Millennials, Gen Z and Gen Alpha (the youngest generation to date) spend the bulk of their spare time perusing Instagram, Twitter, Snapchat and TikTok. Giant Facebook is in the mix too, of course, though its core audience tends to range older than Gen Z.
To attract the attention of consumers, young or old, financial marketers no longer debate whether social media has a relevant place among their marketing channels, but they still have questions about the best uses of social.
For example, does social media advantage the onboarding process? Is it helping to keep younger consumers engaged as they’re barraged by neobank and fintech marketing campaigns?
A select few financial institutions stand out in their use of social media. To see what these institutions do right, we dove into the rankings of the top banks in The Financial Brand’s Power 100 Social Media Database, the industry’s most comprehensive social media ranking for nearly nine years.
Top 10 Social Media Profiles
The Consistently Strong Top 5
The banks in the top five slots of the Power 100 database are all from India. Their ranking is based on Facebook likes, Twitter followers, Instagram followers and YouTube subscribers.
State Bank of India
Government-owned State Bank of India, the 57th largest bank in the world, has been at the top of its game with its social media tactics for years. Even though in the second quarter of 2021 the bank’s Facebook likes fell and it didn’t garner any new Instagram followers, the bank is still yards ahead of its competitors.
What is SBI doing well? For starters, when people post complaints on Facebook, each comment gets a tailored reply from the bank.
And the bank is posting constantly and consistently. Across its social media platforms, SBI is actively pushing out posts at least three, four, five times a day. What’s intriguing is they are not unique to each channel — each post is replicated across Facebook, Twitter and Instagram.
Nonetheless, they are engaging and relevant to the bank’s customers. When Indian wrestler Ravi Kumar Dahiya won a silver medal at the Tokyo Olympics, SBI’s social media teams quickly circulated a post congratulating him.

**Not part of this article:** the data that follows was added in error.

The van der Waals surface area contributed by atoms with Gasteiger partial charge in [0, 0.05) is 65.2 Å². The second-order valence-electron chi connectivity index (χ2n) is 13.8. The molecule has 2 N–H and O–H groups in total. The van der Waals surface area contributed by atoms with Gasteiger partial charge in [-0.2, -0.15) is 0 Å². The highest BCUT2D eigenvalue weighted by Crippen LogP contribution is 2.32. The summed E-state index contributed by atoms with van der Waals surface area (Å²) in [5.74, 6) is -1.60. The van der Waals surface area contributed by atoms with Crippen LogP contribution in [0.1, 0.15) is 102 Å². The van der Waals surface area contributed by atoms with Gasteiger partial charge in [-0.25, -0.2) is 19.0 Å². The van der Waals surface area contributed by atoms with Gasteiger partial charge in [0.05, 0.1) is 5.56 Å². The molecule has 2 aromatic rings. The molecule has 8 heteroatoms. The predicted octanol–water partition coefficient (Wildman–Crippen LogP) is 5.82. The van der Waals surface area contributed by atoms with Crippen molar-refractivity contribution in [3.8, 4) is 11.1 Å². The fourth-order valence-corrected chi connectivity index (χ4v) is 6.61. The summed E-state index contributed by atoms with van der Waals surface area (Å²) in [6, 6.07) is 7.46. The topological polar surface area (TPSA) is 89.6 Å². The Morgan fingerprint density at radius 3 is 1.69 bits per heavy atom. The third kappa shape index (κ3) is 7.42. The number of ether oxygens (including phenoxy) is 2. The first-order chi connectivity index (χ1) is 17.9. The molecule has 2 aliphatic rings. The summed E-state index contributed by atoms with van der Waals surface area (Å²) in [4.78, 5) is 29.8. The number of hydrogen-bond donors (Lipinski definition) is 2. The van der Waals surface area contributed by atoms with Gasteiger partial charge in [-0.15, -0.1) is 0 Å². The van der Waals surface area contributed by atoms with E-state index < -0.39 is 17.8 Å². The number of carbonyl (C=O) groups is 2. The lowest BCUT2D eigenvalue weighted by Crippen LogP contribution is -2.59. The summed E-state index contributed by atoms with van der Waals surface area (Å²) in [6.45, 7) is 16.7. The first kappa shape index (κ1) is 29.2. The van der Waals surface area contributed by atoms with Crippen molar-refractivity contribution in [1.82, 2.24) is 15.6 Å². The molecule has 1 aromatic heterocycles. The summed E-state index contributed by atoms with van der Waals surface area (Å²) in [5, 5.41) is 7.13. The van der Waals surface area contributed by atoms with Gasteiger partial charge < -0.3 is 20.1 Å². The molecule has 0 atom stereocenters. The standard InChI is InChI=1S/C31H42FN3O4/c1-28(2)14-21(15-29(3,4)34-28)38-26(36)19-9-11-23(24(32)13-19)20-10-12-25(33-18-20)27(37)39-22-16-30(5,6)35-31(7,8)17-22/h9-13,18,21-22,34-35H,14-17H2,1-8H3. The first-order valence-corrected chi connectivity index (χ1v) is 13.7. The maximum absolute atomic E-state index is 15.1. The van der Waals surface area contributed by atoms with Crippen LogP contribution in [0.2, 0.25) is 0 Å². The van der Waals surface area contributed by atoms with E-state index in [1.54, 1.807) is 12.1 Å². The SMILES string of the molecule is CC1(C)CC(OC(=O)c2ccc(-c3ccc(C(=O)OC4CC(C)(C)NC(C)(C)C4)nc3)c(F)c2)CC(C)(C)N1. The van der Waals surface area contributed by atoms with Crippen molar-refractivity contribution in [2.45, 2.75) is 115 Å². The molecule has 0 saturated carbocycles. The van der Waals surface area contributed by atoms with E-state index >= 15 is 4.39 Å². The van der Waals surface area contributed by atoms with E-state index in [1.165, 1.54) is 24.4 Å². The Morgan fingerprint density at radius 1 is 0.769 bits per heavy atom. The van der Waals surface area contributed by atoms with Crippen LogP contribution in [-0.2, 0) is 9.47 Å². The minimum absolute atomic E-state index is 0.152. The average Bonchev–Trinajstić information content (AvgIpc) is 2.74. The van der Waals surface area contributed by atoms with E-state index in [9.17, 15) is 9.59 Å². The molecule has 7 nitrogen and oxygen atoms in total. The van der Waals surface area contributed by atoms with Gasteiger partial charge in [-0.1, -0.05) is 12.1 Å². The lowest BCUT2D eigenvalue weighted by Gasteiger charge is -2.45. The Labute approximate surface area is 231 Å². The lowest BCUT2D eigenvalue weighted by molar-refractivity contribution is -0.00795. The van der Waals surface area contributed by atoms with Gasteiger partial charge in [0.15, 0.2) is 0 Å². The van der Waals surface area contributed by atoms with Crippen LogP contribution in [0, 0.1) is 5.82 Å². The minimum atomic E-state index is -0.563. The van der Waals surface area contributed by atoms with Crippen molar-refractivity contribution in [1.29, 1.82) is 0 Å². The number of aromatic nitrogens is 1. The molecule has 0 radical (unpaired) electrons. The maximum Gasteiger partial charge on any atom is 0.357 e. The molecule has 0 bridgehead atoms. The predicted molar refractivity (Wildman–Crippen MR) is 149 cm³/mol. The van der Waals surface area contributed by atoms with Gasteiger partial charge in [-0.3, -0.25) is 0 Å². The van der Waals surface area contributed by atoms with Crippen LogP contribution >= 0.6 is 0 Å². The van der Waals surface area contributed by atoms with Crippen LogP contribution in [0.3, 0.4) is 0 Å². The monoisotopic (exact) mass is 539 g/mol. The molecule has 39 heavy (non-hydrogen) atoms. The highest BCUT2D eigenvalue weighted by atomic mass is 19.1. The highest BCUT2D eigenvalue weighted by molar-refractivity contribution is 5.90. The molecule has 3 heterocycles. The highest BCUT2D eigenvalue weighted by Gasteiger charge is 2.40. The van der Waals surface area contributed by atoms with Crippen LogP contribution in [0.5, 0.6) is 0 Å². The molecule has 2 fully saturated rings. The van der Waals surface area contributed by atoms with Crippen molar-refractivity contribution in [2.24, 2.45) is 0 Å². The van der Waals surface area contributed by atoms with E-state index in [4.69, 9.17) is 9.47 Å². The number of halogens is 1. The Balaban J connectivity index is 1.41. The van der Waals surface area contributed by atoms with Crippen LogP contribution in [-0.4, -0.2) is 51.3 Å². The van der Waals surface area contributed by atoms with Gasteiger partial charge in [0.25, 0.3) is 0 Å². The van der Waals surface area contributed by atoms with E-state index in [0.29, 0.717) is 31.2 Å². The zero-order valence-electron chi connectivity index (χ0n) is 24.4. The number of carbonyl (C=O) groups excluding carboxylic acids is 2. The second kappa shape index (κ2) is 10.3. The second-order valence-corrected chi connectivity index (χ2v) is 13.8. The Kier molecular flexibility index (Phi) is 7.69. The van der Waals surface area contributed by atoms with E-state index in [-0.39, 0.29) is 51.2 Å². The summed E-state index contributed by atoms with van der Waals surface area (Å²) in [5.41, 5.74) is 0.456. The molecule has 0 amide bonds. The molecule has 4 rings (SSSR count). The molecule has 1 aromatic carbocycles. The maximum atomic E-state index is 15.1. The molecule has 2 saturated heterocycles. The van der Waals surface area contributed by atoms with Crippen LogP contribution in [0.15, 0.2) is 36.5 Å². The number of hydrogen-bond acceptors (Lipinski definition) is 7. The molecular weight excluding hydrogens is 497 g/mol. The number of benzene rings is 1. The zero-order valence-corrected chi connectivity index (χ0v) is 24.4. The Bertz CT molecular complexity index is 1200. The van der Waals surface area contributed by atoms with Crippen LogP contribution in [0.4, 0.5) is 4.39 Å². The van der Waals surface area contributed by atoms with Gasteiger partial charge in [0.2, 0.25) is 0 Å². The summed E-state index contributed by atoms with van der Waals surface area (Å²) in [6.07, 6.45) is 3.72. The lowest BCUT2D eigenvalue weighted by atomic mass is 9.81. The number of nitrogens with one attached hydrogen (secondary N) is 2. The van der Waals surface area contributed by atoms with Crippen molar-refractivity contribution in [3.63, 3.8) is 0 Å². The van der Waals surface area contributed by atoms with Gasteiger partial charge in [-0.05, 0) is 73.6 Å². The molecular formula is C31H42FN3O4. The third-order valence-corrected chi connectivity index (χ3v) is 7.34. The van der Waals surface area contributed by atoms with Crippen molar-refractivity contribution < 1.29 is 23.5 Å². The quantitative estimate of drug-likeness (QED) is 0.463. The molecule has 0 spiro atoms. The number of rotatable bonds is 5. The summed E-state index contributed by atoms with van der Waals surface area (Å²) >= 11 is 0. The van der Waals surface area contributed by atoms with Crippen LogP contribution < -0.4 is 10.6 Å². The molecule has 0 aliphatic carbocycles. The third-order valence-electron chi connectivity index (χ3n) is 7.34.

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ICICI Bank has been in the No. 2 spot for a while — always getting close, but never quite reaching SBI’s lofty perch.
In the most recent quarter, however, it did show considerable growth. In the second quarter of 2021, the bank added over 17,000 Twitter followers and 11,000 new Instagram followers.
What’s interesting is ICICI’s online strategy could not be more different from SBI’s. For starters, it’s clear ICICI’s teams spend time differentiating how they attack each social media channel.
For instance, on Instagram ICICI Bank has mastered the short video and each post has a unique interactive element. On Twitter, the bank posts links to articles, pages on the bank’s website and advertises ways for people to download its mobile app.
ICICI’s YouTube page features not only its ad campaigns, but short consumer and business how-to guides as well. Business examples include: “Want to order a POS machine instantly?” and “Explore how easy it is to make all your recharges.”
Compare that to their latest video, which is a light and short piece called: “Rent@Click: A classic love story – Part 1.”
Just as ICICI has a strong hold on its silver medal, Axis Bank has been rock steady in the No. 3 spot in the rankings.
Axis doesn’t try to go wild. There’s nothing inherently unique about the bank’s social channels that you won’t see on other institutions’ social media.
They post on a semi-frequent basis with plenty of engaging content. On Facebook, they quickly respond to people’s comments asking for help, they Tweet at least once a day and their Instagram post features what any good social media coordinator would suggest: deals and good consumer content like this:
The category where Axis appears to be excelling is YouTube, where the bank has racked up nearly 83,000 subscribers and over 275 million views cumulatively (up 4 million from the first quarter of 2021 alone).